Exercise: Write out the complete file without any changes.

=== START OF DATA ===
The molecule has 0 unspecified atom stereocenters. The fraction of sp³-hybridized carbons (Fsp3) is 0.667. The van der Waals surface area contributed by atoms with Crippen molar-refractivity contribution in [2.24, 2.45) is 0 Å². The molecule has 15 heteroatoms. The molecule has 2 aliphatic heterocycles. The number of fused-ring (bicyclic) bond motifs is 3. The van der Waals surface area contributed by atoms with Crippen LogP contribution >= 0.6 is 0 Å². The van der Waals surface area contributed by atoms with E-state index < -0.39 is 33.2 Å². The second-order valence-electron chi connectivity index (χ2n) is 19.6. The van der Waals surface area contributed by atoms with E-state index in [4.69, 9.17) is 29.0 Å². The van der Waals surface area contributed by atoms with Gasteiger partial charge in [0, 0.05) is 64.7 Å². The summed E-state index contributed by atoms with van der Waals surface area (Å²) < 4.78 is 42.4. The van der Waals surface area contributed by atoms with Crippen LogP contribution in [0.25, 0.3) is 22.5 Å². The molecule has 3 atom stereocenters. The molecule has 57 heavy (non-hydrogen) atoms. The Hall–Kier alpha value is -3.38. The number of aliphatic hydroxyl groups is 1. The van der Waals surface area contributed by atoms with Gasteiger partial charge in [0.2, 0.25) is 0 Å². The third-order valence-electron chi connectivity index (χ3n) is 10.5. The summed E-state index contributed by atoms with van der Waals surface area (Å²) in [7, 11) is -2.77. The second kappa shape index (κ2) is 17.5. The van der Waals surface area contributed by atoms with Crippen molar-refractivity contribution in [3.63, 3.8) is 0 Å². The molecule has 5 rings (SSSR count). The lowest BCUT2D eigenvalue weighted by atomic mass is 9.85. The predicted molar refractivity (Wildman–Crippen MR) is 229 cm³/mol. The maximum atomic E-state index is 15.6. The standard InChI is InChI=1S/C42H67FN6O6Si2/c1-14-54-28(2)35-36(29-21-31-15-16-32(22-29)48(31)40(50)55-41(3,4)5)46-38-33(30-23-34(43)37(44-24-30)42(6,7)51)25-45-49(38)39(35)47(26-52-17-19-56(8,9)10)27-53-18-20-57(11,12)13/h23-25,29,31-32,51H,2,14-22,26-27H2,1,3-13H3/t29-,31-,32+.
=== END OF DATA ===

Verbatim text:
The molecule has 0 unspecified atom stereocenters. The fraction of sp³-hybridized carbons (Fsp3) is 0.667. The van der Waals surface area contributed by atoms with Crippen molar-refractivity contribution in [2.24, 2.45) is 0 Å². The molecule has 15 heteroatoms. The molecule has 2 aliphatic heterocycles. The number of fused-ring (bicyclic) bond motifs is 3. The van der Waals surface area contributed by atoms with Crippen LogP contribution >= 0.6 is 0 Å². The van der Waals surface area contributed by atoms with E-state index < -0.39 is 33.2 Å². The second-order valence-electron chi connectivity index (χ2n) is 19.6. The van der Waals surface area contributed by atoms with E-state index in [4.69, 9.17) is 29.0 Å². The van der Waals surface area contributed by atoms with Gasteiger partial charge in [0, 0.05) is 64.7 Å². The summed E-state index contributed by atoms with van der Waals surface area (Å²) < 4.78 is 42.4. The van der Waals surface area contributed by atoms with Crippen LogP contribution in [0.25, 0.3) is 22.5 Å². The molecule has 3 atom stereocenters. The molecule has 57 heavy (non-hydrogen) atoms. The Hall–Kier alpha value is -3.38. The number of aliphatic hydroxyl groups is 1. The van der Waals surface area contributed by atoms with Gasteiger partial charge in [0.2, 0.25) is 0 Å². The third-order valence-electron chi connectivity index (χ3n) is 10.5. The summed E-state index contributed by atoms with van der Waals surface area (Å²) in [7, 11) is -2.77. The second kappa shape index (κ2) is 17.5. The van der Waals surface area contributed by atoms with Crippen molar-refractivity contribution in [3.63, 3.8) is 0 Å². The molecule has 5 rings (SSSR count). The lowest BCUT2D eigenvalue weighted by atomic mass is 9.85. The predicted molar refractivity (Wildman–Crippen MR) is 229 cm³/mol. The maximum atomic E-state index is 15.6. The standard InChI is InChI=1S/C42H67FN6O6Si2/c1-14-54-28(2)35-36(29-21-31-15-16-32(22-29)48(31)40(50)55-41(3,4)5)46-38-33(30-23-34(43)37(44-24-30)42(6,7)51)25-45-49(38)39(35)47(26-52-17-19-56(8,9)10)27-53-18-20-57(11,12)13/h23-25,29,31-32,51H,2,14-22,26-27H2,1,3-13H3/t29-,31-,32+.